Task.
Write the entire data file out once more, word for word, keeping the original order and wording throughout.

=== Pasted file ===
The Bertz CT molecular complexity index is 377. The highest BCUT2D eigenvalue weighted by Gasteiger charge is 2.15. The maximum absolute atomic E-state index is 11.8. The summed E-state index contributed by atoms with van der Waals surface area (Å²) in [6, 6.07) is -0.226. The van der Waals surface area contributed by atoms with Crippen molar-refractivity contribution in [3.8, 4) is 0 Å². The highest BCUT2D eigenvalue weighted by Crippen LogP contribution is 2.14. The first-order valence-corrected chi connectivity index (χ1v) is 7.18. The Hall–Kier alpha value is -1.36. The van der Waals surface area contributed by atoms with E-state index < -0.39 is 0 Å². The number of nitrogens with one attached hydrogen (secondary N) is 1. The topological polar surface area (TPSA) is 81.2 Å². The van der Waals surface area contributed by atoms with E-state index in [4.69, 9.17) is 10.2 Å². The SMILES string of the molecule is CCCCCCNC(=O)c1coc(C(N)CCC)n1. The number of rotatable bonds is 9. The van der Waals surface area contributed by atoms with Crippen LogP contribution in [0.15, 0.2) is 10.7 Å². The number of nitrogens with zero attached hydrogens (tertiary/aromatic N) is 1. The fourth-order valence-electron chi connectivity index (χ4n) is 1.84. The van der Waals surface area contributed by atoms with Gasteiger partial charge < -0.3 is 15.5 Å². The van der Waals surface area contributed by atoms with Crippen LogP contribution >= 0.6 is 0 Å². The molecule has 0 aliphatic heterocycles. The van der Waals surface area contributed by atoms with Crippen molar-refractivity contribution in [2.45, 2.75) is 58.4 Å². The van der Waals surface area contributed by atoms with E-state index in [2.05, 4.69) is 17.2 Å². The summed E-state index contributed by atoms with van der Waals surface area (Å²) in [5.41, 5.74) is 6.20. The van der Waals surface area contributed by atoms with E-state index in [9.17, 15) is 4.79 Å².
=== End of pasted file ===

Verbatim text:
The Bertz CT molecular complexity index is 377. The highest BCUT2D eigenvalue weighted by Gasteiger charge is 2.15. The maximum absolute atomic E-state index is 11.8. The summed E-state index contributed by atoms with van der Waals surface area (Å²) in [6, 6.07) is -0.226. The van der Waals surface area contributed by atoms with Crippen molar-refractivity contribution in [3.8, 4) is 0 Å². The highest BCUT2D eigenvalue weighted by Crippen LogP contribution is 2.14. The first-order valence-corrected chi connectivity index (χ1v) is 7.18. The Hall–Kier alpha value is -1.36. The van der Waals surface area contributed by atoms with E-state index < -0.39 is 0 Å². The number of nitrogens with one attached hydrogen (secondary N) is 1. The topological polar surface area (TPSA) is 81.2 Å². The van der Waals surface area contributed by atoms with E-state index in [4.69, 9.17) is 10.2 Å². The SMILES string of the molecule is CCCCCCNC(=O)c1coc(C(N)CCC)n1. The number of rotatable bonds is 9. The van der Waals surface area contributed by atoms with Crippen LogP contribution in [0.15, 0.2) is 10.7 Å². The number of nitrogens with zero attached hydrogens (tertiary/aromatic N) is 1. The fourth-order valence-electron chi connectivity index (χ4n) is 1.84. The van der Waals surface area contributed by atoms with Gasteiger partial charge < -0.3 is 15.5 Å². The van der Waals surface area contributed by atoms with Crippen LogP contribution >= 0.6 is 0 Å². The molecule has 0 aliphatic heterocycles. The van der Waals surface area contributed by atoms with Crippen molar-refractivity contribution in [2.45, 2.75) is 58.4 Å². The van der Waals surface area contributed by atoms with E-state index in [2.05, 4.69) is 17.2 Å². The summed E-state index contributed by atoms with van der Waals surface area (Å²) in [5.41, 5.74) is 6.20. The van der Waals surface area contributed by atoms with E-state index in [9.17, 15) is 4.79 Å².